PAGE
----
My first observation is that this particular fundraiser is a really good example of fundraising done well. My reflection has nothing to do with the worthiness of the cause - which is obvious - or the effectiveness of the initiative in raising awareness - which is equally obvious. Rather, there is a natural and obvious connection between the fundraisers' action and the cause to which it is directed. 

Along with all the other side effects, the loss of hair that is experienced by the chemotherapy patient is unwanted. It stands out. It changes their appearance. It draws attention. By voluntarily losing their own hair, the fundraiser expresses solidarity with the sufferer and steps - temporarily and in only a small way - into their shoes. As such, there is a cost to the fundraiser. A gift that costs nothing is worth nothing.

My second observation has to do with the power of a peer group. Social dynamics are a reality in life, for good or for ill. From a Christian point of view, we understand that we have been created for relationships, and relationships are where we truly acquire our identity, purpose and meaning. What this means in practice is that our peer groups play a significant role in shaping us. Over the last few weeks, Team ZNMOOR have shown us the power for good that can be exerted by peers. As a team, our Year 12 students identified and worked towards their goals, encouraged and supported one another, and lifted one another to surpass their expectations. Peer groups can be powerful forces for good.

My third observation is about the importance of the senior year in a school. One of the key ways that we learn to be a human is through role models. Initially and primarily our parents, as we grow we look to a wider group. In a school, the oldest students have a powerful formative influence on the younger students. The camaraderie and mutual support evident among the Year 12 students yesterday showed others how to be there for one another. Likewise, their willingness to work hard in a selfless cause was potentially inspirational to younger students.

All of which is to say, yesterday was a wonderful day and we can justly be very proud of our students. They have done well.

Post-script - at last count Team ZNMOOR have raised over $100K. Donations can still be made.


Tuesday, 7 March 2017

Children learning to become adults (2017 Term 1 Week 6)

One of the themes that we need to remember, as both educators and parents, is that we are playing the long game. We are raising children to become adults. As I wrote last week, this is the goal that we need to keep in mind. The experiences that young people have at home and at school are formative; they shape the character and the capacities of the individual. It is a reasonable question for reflection on occasion: how is my parenting shaping my child?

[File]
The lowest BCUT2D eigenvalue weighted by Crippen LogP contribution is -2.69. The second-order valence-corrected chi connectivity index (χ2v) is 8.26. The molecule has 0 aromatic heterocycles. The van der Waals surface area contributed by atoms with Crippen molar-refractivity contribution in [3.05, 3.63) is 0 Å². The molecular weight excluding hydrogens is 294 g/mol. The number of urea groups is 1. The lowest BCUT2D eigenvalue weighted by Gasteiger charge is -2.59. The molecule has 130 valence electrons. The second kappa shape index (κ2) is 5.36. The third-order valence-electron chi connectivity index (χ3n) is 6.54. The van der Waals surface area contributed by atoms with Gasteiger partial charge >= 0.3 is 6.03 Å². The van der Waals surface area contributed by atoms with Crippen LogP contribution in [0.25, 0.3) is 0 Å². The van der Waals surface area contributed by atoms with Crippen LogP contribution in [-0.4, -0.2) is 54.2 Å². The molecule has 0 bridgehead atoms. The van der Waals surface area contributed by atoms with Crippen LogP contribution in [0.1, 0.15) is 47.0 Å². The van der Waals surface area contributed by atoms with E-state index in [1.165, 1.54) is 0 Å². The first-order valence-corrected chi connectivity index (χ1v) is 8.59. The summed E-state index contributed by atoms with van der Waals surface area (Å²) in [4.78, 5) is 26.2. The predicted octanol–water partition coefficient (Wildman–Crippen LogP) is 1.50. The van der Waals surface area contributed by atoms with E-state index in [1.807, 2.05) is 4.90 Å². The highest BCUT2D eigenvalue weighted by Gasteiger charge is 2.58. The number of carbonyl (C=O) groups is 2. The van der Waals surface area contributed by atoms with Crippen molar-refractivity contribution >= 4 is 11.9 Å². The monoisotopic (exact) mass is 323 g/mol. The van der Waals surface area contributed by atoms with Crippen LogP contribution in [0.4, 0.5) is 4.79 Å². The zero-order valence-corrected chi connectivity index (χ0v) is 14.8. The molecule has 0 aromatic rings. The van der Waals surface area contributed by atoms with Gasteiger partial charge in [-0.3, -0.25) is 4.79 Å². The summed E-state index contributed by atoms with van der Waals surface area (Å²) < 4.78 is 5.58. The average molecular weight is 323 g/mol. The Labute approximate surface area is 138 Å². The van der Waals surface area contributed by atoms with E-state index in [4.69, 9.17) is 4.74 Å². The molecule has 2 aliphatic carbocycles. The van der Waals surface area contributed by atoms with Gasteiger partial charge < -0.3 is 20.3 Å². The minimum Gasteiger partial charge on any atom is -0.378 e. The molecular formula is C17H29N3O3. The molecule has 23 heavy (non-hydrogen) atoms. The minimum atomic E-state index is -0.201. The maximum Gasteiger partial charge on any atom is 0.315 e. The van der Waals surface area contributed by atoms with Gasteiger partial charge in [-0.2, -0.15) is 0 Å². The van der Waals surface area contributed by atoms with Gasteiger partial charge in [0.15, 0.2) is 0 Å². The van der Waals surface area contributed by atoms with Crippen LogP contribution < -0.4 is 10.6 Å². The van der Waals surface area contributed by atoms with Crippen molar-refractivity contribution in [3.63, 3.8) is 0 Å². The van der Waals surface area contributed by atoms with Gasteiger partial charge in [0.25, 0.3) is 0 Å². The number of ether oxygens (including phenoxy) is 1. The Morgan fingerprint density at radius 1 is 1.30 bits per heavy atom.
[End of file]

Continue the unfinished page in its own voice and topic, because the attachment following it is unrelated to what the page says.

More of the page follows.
I recently read a blog post on this topic: Quit Doing These 8 Things for Your Teen This Year if You Want to Raise an Adult. In the post, the writer identifies eight things that we should not be doing for our children as they grow.

  • Waking them up in the morning
  • Making their breakfast and packing their lunch
  • Filling out their paperwork
  • Delivering their forgotten items
  • Allowing their failure to plan to become your emergency
  • Doing all their laundry
  • Emailing and calling their teachers and coaches
  • Meddling in their academics
She unpacks each of these in the blog; it may be worth reading her thoughts if you find the bullet-points above provocative. For what it's worth, I can think of lots of other points that could be added, including:
  • Driving your children everywhere
  • Cooking and clearing up meals for them
Without wanting to endorse everything she suggests, I support the tenor of her post. I can reel off examples of each of these suggestions, from my own household, those of friends, and those of the school community. I remember one mother who was slogging away at her daughter's Mathletics account, because "She is so much more motivated when she is about to win something". Thankfully, this is (I believe) the exception rather than the rule.

Many parents are very happy to see their child experience the natural consequences of their actions. My favourite note from a parent read along the lines of "X did not do his homework last night because he was distracted by playing computer games. Treat him as you will!"

Obviously each family has its own dynamic and needs and parents will make the choices and decisions in these matters that seem best to them. There needs to be an age-appropriate staging around the responsibilities entrusted to students.

However, the point is a valuable one. At some point between infancy and adulthood, our children will need to learn to do these things without us. When and how do you plan to help your children grow into that responsibility?